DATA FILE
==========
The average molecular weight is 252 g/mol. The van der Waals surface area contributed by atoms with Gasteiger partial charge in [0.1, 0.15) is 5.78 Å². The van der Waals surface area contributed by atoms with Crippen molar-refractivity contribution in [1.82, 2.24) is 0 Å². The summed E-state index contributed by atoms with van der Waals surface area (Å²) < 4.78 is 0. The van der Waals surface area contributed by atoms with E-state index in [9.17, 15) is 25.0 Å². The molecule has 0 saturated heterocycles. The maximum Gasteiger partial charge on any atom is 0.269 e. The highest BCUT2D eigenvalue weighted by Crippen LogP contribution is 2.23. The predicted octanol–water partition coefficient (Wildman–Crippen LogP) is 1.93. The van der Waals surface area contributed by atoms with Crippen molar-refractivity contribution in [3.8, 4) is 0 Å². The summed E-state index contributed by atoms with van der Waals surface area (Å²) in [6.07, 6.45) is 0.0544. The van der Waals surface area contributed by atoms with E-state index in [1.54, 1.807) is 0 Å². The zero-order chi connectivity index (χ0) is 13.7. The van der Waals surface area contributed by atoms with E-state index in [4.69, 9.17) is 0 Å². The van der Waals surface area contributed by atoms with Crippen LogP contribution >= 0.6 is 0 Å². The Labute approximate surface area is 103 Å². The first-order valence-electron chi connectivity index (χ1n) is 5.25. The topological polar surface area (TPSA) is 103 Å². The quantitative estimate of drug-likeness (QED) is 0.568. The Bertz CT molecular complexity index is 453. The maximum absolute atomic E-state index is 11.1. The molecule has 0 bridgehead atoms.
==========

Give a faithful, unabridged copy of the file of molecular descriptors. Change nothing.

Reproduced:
The average molecular weight is 252 g/mol. The van der Waals surface area contributed by atoms with Gasteiger partial charge in [0.1, 0.15) is 5.78 Å². The van der Waals surface area contributed by atoms with Crippen molar-refractivity contribution in [1.82, 2.24) is 0 Å². The summed E-state index contributed by atoms with van der Waals surface area (Å²) < 4.78 is 0. The van der Waals surface area contributed by atoms with E-state index in [9.17, 15) is 25.0 Å². The molecule has 0 saturated heterocycles. The maximum Gasteiger partial charge on any atom is 0.269 e. The highest BCUT2D eigenvalue weighted by Crippen LogP contribution is 2.23. The predicted octanol–water partition coefficient (Wildman–Crippen LogP) is 1.93. The van der Waals surface area contributed by atoms with Crippen molar-refractivity contribution in [3.8, 4) is 0 Å². The summed E-state index contributed by atoms with van der Waals surface area (Å²) in [6.07, 6.45) is 0.0544. The van der Waals surface area contributed by atoms with E-state index in [1.54, 1.807) is 0 Å². The zero-order chi connectivity index (χ0) is 13.7. The van der Waals surface area contributed by atoms with E-state index in [4.69, 9.17) is 0 Å². The van der Waals surface area contributed by atoms with Crippen LogP contribution >= 0.6 is 0 Å². The Labute approximate surface area is 103 Å². The first-order valence-electron chi connectivity index (χ1n) is 5.25. The topological polar surface area (TPSA) is 103 Å². The quantitative estimate of drug-likeness (QED) is 0.568. The Bertz CT molecular complexity index is 453. The maximum absolute atomic E-state index is 11.1. The molecule has 0 bridgehead atoms.